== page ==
If you are one of the millions of Americans who like to thank their local letter carrier (there are 180,213 mailmen and 15,694 mailwomen at last count) with a little gift at Christmas time, make it easy on your favorite courier by sticking to something of nominal value rather than giving two Japanese watches or a Cadillac or fur coat.

Christmas presents from taxpayers to feds are always a problem because technically they are a no-no, yet Uncle Sam doesn't want to appear to be a snarling Scrooge during this joyous season.

According to the Government's Code of Ethics (which if read at bedtime will stun even the most hyperactive tyke into deep sleep), federal workers are not supposed to accept any gift from anybody they serve or do business with.

No matter what the polls say about the way Americans feel about their government or faceless bureaucrats, the fact is that a lot of people like their letter carriers who bring good news and bad, and checks, and who perform a lot of services not in their job descriptions -- like checking on older patrons who live alone and saving hundreds of lives a year in the process.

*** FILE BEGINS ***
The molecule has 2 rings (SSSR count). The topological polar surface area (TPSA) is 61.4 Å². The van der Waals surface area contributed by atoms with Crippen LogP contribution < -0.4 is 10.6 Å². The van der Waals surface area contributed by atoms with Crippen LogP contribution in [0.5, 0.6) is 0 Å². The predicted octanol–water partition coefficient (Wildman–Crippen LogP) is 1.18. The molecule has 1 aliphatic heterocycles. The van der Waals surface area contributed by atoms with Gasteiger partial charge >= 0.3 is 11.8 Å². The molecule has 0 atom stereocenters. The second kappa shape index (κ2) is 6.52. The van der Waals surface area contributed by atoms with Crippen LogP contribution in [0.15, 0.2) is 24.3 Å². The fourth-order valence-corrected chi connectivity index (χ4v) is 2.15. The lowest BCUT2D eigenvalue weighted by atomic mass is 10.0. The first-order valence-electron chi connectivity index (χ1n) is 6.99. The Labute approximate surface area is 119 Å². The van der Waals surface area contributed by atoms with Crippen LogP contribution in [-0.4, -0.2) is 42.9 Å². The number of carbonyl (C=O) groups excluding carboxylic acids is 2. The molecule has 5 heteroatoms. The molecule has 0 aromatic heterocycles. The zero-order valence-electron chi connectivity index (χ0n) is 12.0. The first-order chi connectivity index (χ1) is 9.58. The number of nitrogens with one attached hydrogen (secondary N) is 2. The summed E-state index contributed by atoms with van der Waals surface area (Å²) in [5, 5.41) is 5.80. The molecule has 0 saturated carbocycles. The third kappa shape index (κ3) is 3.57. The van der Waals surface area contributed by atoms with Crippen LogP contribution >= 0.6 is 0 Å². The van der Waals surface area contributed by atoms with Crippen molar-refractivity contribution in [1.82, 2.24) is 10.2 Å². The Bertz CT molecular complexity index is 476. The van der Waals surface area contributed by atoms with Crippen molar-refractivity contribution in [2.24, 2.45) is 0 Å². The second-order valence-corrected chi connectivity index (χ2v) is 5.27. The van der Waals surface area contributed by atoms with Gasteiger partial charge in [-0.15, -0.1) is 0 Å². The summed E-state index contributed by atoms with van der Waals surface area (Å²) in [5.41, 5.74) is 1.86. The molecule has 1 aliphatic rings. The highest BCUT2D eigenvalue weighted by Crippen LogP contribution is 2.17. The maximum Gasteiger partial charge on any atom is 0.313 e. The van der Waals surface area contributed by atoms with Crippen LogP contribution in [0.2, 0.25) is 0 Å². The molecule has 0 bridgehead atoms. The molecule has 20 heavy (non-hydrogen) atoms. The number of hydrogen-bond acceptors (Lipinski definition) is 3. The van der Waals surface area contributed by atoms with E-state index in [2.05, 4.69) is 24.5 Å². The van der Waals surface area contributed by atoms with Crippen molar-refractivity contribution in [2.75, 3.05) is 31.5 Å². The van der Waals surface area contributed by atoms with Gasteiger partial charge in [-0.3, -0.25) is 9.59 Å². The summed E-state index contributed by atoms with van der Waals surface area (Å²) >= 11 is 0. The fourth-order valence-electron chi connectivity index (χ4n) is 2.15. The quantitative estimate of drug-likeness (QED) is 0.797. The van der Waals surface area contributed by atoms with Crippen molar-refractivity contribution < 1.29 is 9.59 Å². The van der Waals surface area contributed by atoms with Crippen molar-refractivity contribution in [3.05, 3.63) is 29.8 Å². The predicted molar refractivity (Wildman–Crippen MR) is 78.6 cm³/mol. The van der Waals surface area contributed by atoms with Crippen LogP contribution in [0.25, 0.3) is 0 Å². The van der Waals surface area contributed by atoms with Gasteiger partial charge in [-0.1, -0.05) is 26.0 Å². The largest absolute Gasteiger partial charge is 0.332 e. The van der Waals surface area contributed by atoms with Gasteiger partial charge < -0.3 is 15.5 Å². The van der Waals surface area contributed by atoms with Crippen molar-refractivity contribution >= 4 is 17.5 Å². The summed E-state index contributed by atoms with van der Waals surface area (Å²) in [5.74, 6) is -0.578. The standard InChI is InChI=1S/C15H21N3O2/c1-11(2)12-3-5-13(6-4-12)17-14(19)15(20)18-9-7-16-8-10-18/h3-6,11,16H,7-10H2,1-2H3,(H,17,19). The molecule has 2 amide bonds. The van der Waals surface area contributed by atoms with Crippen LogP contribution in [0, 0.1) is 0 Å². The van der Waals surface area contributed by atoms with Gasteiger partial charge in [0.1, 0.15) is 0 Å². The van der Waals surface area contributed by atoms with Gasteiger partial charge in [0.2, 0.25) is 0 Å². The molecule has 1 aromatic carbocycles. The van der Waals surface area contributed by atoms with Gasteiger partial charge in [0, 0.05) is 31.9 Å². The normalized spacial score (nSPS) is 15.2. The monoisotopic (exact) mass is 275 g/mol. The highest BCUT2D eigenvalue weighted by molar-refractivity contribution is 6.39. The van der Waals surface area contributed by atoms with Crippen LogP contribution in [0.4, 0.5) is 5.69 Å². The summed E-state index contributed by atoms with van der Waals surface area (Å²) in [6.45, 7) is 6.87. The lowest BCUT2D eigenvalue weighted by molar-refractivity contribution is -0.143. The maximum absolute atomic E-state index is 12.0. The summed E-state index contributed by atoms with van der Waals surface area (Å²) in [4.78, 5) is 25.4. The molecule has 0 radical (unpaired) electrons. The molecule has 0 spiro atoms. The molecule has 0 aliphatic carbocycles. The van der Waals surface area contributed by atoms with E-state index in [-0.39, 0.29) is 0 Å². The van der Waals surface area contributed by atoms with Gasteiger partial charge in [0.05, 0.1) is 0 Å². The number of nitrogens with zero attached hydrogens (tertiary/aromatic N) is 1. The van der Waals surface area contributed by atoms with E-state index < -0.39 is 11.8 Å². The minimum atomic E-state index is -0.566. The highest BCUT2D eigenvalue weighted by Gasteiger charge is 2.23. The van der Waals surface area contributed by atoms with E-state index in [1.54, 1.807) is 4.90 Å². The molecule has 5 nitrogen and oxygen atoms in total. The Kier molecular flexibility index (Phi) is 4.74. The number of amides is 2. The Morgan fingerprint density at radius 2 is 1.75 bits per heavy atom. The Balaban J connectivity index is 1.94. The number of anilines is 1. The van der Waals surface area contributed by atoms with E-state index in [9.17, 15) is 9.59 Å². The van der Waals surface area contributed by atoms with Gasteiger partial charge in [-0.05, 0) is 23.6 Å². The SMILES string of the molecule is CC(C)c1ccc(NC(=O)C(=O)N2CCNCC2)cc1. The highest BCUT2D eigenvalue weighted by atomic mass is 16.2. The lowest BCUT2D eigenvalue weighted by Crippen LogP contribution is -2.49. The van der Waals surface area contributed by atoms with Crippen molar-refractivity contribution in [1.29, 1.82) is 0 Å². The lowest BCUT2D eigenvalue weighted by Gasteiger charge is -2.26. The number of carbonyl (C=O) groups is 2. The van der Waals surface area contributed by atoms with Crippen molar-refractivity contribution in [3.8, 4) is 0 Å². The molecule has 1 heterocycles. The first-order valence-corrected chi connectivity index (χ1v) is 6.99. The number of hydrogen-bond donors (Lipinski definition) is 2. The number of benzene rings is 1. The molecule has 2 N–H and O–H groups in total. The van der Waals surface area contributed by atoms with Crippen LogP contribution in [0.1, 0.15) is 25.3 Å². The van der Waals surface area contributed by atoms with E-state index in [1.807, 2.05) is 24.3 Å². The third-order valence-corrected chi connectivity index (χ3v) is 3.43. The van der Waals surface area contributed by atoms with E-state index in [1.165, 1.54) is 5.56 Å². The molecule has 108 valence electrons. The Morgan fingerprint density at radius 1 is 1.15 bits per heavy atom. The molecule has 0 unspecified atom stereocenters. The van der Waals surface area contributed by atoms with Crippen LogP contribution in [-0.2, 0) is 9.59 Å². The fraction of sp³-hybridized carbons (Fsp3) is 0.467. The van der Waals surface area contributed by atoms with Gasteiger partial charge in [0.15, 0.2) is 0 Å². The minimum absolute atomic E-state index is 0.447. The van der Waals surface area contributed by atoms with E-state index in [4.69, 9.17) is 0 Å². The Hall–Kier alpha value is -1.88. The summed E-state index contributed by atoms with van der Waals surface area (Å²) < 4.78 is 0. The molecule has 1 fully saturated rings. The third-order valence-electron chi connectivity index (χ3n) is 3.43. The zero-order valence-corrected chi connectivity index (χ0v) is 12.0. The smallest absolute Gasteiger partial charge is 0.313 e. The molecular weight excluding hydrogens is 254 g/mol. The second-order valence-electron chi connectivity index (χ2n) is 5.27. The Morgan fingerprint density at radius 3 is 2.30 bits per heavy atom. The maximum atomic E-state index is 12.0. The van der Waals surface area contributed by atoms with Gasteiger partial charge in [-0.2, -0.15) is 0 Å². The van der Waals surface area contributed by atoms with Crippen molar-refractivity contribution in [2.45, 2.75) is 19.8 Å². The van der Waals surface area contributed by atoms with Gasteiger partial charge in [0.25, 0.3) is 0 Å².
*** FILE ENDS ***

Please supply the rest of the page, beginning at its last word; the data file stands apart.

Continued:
So you like the mail carrier, or postal clerk, the kindly claims expert at the Social Security Administration, or the IRS taxpayer assistant who helps rather than confuses or scares you. So what do you do at Christmas?

Government lawyers, postal officials and union leaders don't like to talk about the gift "problem" on the record. Off the record, this is what they say:

Postal Official: "We don't want to get into the business of regulating people's personal lives or telling a customer that he can't thank the letter carrier. The rules say no gifts, and certainly any kind of pressure from one of our people for a gift is a no-no. We can't say it on the record but we hope people use common sense, that they keep it low-key and don't put the carrier in an embarrassing position or give the appearance that anything improper is going on."

Union Official: "You can't quote me on this. We don't want any of our members hurt, and we wouldn't stand for any member or any federal employe putting the arm on people, or hinting that a tip is necessary. But what the hell, people have to exhibit some horse sense in a thing like this. What can I say?"

If you plan to give a civil servant a little stocking stuffer, remember it is a little like jay-walking. You have to be very careful or somebody could get hurt.